In his recent book, Damn Yankees! Demonization & Defiance in the Confederate South (LSU, 2015), George Rable writes that many Southerners held such an intense hatred of Yankees that the only thing they could think of doing “was to kill as many of the viperous brood as possible.”
Some Confederates sustained this thinking to the point of imagining endless deaths of Yankees.
I’m saying this as a way to set up the article I have found in the Atlanta Daily Intelligencer of August 19, 1864, entitled “Dead Yankees at Andersonville.” August ’64 was the deadliest month for prisoners at Andersonville, with 2,993 POW deaths, according to Futch, the prison camp’s early chronicler. The largest number of deaths on a single day was 127 on August 23.
So the following article exaggerates the mortality at the prison. But that’s not really the point, as you’ll see in the following transcription of the article—which, by the way, ran on the Intelligencer’s front page.
DEAD YANKEES AT ANDERSONVILLE.
During one of the intensely hot days of last week, more than three hundred sick and wounded Yankees died at Andersonville. We thank Heaven for such blessings.
A curious calculation has passed through our mind, dated on this information.
We find that this would make 1800 feet, equal to 600 yards, or more than a quarter of a mile of dead Yankees.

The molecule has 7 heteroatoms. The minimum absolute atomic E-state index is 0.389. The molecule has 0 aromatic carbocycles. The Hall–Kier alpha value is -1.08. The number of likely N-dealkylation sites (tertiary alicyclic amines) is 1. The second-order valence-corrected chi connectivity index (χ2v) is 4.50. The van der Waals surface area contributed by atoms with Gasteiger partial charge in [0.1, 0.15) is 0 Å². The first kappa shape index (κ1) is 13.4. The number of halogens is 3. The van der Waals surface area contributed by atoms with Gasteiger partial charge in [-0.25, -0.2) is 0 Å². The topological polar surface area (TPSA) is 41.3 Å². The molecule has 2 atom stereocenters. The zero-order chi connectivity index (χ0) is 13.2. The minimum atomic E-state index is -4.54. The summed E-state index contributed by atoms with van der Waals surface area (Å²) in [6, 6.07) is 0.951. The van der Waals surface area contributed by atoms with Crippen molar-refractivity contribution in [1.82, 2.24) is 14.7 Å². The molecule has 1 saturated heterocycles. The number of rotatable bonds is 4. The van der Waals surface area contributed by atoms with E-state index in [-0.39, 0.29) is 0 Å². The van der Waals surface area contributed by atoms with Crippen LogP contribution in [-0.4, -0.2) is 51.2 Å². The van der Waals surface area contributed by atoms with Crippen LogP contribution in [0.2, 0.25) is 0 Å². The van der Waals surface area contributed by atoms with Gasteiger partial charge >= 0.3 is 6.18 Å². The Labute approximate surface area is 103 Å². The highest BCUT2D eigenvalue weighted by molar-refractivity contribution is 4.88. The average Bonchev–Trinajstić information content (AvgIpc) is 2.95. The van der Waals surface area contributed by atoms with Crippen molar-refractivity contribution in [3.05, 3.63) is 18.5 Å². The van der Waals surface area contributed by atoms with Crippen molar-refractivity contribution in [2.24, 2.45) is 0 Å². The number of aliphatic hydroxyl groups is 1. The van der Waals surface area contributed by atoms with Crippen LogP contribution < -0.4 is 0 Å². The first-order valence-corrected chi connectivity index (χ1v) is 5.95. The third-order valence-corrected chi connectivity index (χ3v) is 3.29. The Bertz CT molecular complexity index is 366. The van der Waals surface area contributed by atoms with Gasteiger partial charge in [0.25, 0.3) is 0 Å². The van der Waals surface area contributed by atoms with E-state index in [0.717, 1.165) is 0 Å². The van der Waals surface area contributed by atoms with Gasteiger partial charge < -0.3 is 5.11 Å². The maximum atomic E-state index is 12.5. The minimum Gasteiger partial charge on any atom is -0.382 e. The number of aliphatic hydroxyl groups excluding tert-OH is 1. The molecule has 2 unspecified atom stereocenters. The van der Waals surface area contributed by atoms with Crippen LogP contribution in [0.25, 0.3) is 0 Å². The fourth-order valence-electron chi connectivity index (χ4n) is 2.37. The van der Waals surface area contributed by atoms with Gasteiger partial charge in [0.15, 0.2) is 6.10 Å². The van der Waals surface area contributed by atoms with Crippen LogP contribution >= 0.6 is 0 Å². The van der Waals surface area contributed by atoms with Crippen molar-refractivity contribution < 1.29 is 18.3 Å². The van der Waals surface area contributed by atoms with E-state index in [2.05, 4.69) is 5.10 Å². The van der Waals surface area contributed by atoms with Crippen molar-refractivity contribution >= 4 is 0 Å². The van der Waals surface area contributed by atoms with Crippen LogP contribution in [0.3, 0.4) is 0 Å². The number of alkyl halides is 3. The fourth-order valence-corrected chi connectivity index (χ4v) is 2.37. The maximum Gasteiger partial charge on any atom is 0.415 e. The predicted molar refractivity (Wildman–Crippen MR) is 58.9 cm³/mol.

A procession of wagons, one to each man, reckoning ten feet to the wagon, would make a line 6000 feet or more than a mile long.
To bury them side by side, would require a trench 600 feet long, equal to 200 yards, 7 feet wide and five feet deep.
It would require 120 men to dig the graves.
200 carpenters to make boxes.
25 drivers to the wagons.
25 assistants to bury them.
25 wagons to haul them.
40 mules to pull them.
It would require 6 good, steam saw mills constantly running, to furnish sufficient lumber to make the coffins, reckoning the work of each mill at 2500 feet per day.
At 50 feet to each coffin the sum total would be 15,000 feet.
To the funeral cortege we will allow for charity’s sake, 00000000 mourners.
. . . And all this ran under the Intelligencer’s masthead, proclaiming “Error ceases to be dangerous when reason is left free to combat it.”